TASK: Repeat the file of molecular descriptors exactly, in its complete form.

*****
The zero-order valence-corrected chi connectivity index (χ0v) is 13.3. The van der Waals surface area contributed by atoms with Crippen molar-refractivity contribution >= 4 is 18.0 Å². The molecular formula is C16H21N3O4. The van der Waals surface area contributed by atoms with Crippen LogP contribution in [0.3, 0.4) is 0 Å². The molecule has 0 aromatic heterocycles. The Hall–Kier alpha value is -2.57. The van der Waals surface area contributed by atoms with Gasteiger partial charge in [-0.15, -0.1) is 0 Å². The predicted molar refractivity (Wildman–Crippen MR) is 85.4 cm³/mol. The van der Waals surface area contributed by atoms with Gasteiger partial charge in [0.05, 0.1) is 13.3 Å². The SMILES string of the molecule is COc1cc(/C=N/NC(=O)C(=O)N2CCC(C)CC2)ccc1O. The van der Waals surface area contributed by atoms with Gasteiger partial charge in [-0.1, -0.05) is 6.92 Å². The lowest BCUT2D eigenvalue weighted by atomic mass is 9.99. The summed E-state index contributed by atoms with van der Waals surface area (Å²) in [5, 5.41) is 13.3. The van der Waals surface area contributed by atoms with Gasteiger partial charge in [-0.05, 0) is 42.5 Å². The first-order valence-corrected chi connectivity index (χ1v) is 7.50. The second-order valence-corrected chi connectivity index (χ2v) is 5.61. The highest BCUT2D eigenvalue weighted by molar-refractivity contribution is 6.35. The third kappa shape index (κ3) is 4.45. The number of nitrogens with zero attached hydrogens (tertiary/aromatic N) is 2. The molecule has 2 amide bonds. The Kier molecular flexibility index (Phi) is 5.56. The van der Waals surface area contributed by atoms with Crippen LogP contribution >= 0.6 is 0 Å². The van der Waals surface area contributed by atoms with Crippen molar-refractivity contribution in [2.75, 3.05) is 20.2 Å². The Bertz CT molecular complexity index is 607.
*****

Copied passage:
The zero-order valence-corrected chi connectivity index (χ0v) is 13.3. The van der Waals surface area contributed by atoms with Crippen molar-refractivity contribution >= 4 is 18.0 Å². The molecular formula is C16H21N3O4. The van der Waals surface area contributed by atoms with Crippen LogP contribution in [0.3, 0.4) is 0 Å². The molecule has 0 aromatic heterocycles. The Hall–Kier alpha value is -2.57. The van der Waals surface area contributed by atoms with Gasteiger partial charge in [-0.15, -0.1) is 0 Å². The predicted molar refractivity (Wildman–Crippen MR) is 85.4 cm³/mol. The van der Waals surface area contributed by atoms with Gasteiger partial charge in [0.05, 0.1) is 13.3 Å². The SMILES string of the molecule is COc1cc(/C=N/NC(=O)C(=O)N2CCC(C)CC2)ccc1O. The van der Waals surface area contributed by atoms with Gasteiger partial charge in [-0.1, -0.05) is 6.92 Å². The lowest BCUT2D eigenvalue weighted by atomic mass is 9.99. The summed E-state index contributed by atoms with van der Waals surface area (Å²) in [5, 5.41) is 13.3. The van der Waals surface area contributed by atoms with Gasteiger partial charge in [-0.05, 0) is 42.5 Å². The first-order valence-corrected chi connectivity index (χ1v) is 7.50. The second-order valence-corrected chi connectivity index (χ2v) is 5.61. The highest BCUT2D eigenvalue weighted by molar-refractivity contribution is 6.35. The third kappa shape index (κ3) is 4.45. The number of nitrogens with zero attached hydrogens (tertiary/aromatic N) is 2. The molecule has 2 amide bonds. The Kier molecular flexibility index (Phi) is 5.56. The van der Waals surface area contributed by atoms with Crippen LogP contribution >= 0.6 is 0 Å². The van der Waals surface area contributed by atoms with Crippen molar-refractivity contribution in [2.75, 3.05) is 20.2 Å². The Bertz CT molecular complexity index is 607.